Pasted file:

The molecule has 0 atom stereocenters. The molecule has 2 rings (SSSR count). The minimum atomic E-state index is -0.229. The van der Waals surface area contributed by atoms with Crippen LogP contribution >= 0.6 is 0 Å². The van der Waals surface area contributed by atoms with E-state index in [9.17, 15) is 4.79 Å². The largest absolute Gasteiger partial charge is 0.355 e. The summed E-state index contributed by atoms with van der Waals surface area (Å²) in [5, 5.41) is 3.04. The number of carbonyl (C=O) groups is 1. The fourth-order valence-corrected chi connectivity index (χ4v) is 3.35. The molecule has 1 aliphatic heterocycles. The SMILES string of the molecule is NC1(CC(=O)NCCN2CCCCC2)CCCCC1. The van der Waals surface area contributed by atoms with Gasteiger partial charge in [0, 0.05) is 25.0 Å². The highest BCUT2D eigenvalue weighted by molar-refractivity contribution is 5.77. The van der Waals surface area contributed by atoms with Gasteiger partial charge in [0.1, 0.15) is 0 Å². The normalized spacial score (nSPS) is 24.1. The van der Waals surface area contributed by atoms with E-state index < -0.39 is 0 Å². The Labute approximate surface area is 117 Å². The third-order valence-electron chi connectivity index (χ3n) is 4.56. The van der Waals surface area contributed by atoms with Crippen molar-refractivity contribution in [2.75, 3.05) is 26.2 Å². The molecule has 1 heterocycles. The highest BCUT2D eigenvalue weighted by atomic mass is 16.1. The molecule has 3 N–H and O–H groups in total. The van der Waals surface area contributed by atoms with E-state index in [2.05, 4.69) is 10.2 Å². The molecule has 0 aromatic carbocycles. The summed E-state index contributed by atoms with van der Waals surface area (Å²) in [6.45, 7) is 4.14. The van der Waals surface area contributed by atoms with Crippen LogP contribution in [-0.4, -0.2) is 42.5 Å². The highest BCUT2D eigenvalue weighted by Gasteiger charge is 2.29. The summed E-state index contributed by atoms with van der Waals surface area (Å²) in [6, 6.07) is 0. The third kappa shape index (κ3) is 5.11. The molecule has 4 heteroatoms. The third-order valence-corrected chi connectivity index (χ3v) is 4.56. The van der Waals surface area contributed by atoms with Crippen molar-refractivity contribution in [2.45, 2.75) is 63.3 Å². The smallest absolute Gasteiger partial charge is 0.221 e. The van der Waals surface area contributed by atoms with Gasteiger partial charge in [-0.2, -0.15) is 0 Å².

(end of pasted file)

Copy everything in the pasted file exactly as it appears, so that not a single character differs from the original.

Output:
The molecule has 0 atom stereocenters. The molecule has 2 rings (SSSR count). The minimum atomic E-state index is -0.229. The van der Waals surface area contributed by atoms with Crippen LogP contribution >= 0.6 is 0 Å². The van der Waals surface area contributed by atoms with E-state index in [9.17, 15) is 4.79 Å². The largest absolute Gasteiger partial charge is 0.355 e. The summed E-state index contributed by atoms with van der Waals surface area (Å²) in [5, 5.41) is 3.04. The number of carbonyl (C=O) groups is 1. The fourth-order valence-corrected chi connectivity index (χ4v) is 3.35. The molecule has 1 aliphatic heterocycles. The SMILES string of the molecule is NC1(CC(=O)NCCN2CCCCC2)CCCCC1. The van der Waals surface area contributed by atoms with Gasteiger partial charge in [0, 0.05) is 25.0 Å². The highest BCUT2D eigenvalue weighted by molar-refractivity contribution is 5.77. The van der Waals surface area contributed by atoms with Gasteiger partial charge in [0.1, 0.15) is 0 Å². The normalized spacial score (nSPS) is 24.1. The van der Waals surface area contributed by atoms with E-state index < -0.39 is 0 Å². The Labute approximate surface area is 117 Å². The third-order valence-electron chi connectivity index (χ3n) is 4.56. The van der Waals surface area contributed by atoms with Crippen molar-refractivity contribution in [2.75, 3.05) is 26.2 Å². The molecule has 1 heterocycles. The highest BCUT2D eigenvalue weighted by atomic mass is 16.1. The molecule has 3 N–H and O–H groups in total. The van der Waals surface area contributed by atoms with E-state index in [2.05, 4.69) is 10.2 Å². The molecule has 0 aromatic carbocycles. The summed E-state index contributed by atoms with van der Waals surface area (Å²) in [6.45, 7) is 4.14. The van der Waals surface area contributed by atoms with Crippen LogP contribution in [-0.4, -0.2) is 42.5 Å². The highest BCUT2D eigenvalue weighted by Gasteiger charge is 2.29. The summed E-state index contributed by atoms with van der Waals surface area (Å²) in [6, 6.07) is 0. The third kappa shape index (κ3) is 5.11. The molecule has 4 heteroatoms. The third-order valence-corrected chi connectivity index (χ3v) is 4.56. The van der Waals surface area contributed by atoms with Crippen molar-refractivity contribution in [2.45, 2.75) is 63.3 Å². The smallest absolute Gasteiger partial charge is 0.221 e. The van der Waals surface area contributed by atoms with Gasteiger partial charge in [-0.2, -0.15) is 0 Å².